There’s been a lot of talk lately about how sites like Buzzfeed and Upworthy use titles like the one on this post in order to get you to click through. And it works. I mean, I got you to click through here, right? Don’t deny it. You’re here and I have a record of you being here in my analytics.
But, that’s the point of this post, to get you to click through and to talk about why you clicked to come and read this. You see, you can create the greatest content on the planet, and yet no one will read your content unless a few things happen. We need to have a reason to click through. That reason might be based on a combination of things: your reputation, the title of the post, the trustworthiness of the person who shared your post (influence), and so on.
That said, you clicked, so I guess I should give you something worth reading about, rather than drawing you hear solely to sell you something. So here are 7 reasons the title of this post will…well, will at least be instructive to you.
Give the same exact post three different titles, and one will outperform the others. In short, don’t just spend a lot of time writing a post only to slap a title on it at the end. Take some time to come up with a well-crafted title that will not only make people want to read your post, but will work well for SEO. While we’re not supposed to judge a book by its cover, we do judge blog posts by their titles.
For some reason, people love list posts. Five of this, seven of that. I think it’s because it manages our expectations. We know we’re going to get something we can read (scan) quickly, without a lot of effort. List posts just seem to work well across the board, and get people to click.
See that title up there? If I had changed that 7 to either a 6 or an 8, I’d probably get a lot fewer click throughs. It’s a psychological thing. There’s some science behind this, and apparently odd numbered list posts get a 20% higher click through rate than even numbered posts. There’s just something about odd numbers that we like
Let’s be honest. Nothing about this post or the title will really change your life or restore your faith in humanity. This is not the “best” or “most important” advice you’ll ever get about this topic. And this is certainly not the best blog post ever. If you make inflated claims, your readers will be disappointed. Like you are right now, because not only has your life not changed, I might have inadvertently caused you to lose faith in humanity. Do that, and you’ll face a bit of backlash.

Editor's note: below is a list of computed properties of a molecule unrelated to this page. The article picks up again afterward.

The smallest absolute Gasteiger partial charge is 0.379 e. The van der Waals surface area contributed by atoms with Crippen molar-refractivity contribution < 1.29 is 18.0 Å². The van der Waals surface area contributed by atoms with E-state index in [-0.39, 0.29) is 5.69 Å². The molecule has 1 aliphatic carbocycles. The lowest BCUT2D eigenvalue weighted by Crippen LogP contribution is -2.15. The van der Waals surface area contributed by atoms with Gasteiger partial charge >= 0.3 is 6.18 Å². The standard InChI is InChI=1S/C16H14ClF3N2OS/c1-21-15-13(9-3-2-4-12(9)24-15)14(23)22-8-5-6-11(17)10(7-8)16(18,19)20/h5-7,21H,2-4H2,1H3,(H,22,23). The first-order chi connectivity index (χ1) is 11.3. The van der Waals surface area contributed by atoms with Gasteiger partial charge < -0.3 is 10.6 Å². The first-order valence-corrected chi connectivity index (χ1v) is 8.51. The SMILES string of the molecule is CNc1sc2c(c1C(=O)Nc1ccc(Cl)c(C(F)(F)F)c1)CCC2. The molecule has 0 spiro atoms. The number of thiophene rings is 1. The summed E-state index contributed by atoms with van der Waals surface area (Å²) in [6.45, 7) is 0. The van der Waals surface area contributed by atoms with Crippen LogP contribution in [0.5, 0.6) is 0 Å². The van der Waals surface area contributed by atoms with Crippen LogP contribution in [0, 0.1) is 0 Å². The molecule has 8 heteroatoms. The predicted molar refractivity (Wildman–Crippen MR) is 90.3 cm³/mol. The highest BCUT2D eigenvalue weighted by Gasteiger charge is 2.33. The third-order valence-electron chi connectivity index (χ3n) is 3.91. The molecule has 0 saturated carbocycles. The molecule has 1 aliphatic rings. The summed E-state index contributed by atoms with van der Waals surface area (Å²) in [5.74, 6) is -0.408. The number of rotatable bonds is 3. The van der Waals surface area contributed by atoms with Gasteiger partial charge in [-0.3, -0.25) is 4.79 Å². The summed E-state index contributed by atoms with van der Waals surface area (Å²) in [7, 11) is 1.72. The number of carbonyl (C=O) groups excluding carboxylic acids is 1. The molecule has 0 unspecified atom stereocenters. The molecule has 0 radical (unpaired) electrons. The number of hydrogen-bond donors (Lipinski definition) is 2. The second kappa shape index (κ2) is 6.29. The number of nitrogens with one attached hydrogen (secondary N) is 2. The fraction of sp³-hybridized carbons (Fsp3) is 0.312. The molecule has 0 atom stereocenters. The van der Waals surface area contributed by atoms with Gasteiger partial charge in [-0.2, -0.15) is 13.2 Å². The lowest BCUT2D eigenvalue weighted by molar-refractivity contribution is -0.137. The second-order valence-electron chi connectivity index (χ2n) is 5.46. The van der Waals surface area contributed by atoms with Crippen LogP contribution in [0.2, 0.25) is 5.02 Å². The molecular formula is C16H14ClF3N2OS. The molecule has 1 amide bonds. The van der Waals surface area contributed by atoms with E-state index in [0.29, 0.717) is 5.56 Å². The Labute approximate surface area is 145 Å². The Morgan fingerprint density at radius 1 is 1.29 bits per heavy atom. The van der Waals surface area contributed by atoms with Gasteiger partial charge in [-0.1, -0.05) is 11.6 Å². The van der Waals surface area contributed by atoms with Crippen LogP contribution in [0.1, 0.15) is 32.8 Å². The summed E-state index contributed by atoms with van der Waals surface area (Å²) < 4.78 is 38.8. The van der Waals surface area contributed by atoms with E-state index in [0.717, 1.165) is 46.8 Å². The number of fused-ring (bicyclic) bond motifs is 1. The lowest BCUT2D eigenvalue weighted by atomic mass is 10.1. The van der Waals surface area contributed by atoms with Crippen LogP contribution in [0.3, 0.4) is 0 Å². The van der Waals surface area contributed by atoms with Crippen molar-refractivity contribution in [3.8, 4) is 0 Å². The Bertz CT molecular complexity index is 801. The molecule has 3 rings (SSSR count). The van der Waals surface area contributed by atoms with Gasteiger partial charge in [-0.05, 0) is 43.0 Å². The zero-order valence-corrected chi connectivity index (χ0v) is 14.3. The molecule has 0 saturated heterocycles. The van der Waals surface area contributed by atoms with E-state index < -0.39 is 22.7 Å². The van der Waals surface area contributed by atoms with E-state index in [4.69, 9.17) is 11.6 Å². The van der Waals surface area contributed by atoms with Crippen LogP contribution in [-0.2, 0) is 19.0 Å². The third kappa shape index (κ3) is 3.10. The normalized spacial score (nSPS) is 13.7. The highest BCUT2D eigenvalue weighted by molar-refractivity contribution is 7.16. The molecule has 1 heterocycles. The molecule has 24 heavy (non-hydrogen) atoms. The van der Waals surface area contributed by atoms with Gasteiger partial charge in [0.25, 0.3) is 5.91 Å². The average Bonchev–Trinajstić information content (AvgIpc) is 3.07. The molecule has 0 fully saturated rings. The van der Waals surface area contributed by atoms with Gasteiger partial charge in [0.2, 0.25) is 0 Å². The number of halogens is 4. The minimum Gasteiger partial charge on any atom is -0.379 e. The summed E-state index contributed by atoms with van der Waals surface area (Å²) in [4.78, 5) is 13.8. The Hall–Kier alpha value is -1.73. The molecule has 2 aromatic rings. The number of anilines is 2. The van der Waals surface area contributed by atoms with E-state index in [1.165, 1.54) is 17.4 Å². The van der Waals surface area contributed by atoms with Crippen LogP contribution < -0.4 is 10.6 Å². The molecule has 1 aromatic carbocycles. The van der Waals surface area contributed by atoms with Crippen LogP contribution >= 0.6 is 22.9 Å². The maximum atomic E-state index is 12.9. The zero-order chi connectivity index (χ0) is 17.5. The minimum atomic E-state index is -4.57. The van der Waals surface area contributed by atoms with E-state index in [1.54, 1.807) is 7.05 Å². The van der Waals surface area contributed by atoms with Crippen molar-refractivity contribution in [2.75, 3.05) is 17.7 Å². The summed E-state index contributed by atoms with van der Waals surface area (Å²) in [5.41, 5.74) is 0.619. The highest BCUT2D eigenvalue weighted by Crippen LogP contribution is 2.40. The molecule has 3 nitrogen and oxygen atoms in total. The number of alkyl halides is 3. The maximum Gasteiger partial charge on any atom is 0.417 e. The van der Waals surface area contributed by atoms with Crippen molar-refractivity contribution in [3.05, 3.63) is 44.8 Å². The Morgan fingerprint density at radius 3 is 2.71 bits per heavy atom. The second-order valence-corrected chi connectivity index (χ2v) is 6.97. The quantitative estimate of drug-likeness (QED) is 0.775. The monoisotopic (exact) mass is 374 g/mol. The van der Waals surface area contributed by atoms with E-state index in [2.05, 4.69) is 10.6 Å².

The writer in me likes to write clever titles. You know the kind; a play on words, a bit of a literary allusion, perhaps a little bit of alliteration. But to be honest, when I write those types of titles, I generally get fewer click throughs. People don’t want to have to guess what your post is about. If you want people to click through, save the creativity for the post, and let the title tell people exactly what they’re getting. If it’s a post about how to improve SEO for small business, put all of that in the title. In other words, the title for this post is not a good example. I went for creativity in the guise of being clear. And yet, you’re still here. But trust me, in most cases, clear will beat out clever, at least when it comes to titles.
The title of this post is, by most accounts, something known as click-bait. It’s a title that is designed to make you want to click, just to see what I’m talking about. You might have said to yourself:
“Will it really change my life? I could certainly stand to have my faith in humanity restored, and maybe this will do the trick!”
Or, perhaps you realized it was just click-bait, and you clicked anyway because you knew I was up to something. Either way, you’re here. But creating titles that are purely click-bait flies in the face of best practices. Yes, you want people to click, and yes, you can use your title to make that happen, but make sure that the title is representative of what the post is really about. No one wants to feel as though you’ve duped them.
In this post title I promised you 7 reasons for something. And I don’t have 7 reasons. But, as I said earlier, odd numbers are better than even numbers. So I’m making this my 7th item on the list, which, I guess, means I really DO have 7 items. Now I’m confused. But make sure your number of items matches the number in the title. When I start writing lists posts, I often don’t know what the final number of items will be. I’ll often start with 5 as the default number, but if I get to 6 or 7 or more, I need to go back and make sure I change the title so that it, and the post, are in agreement. Simple? Yes, but you’d be surprised how often I see a mismatch in numbers.
Have I changed your life? Have I restored your faith in humanity?
More importantly, have I given you something to think about in terms of how you come up with titles for your posts? I sure hope so.
How do you come up with the titles for your posts? Do you have any tips for the rest of us?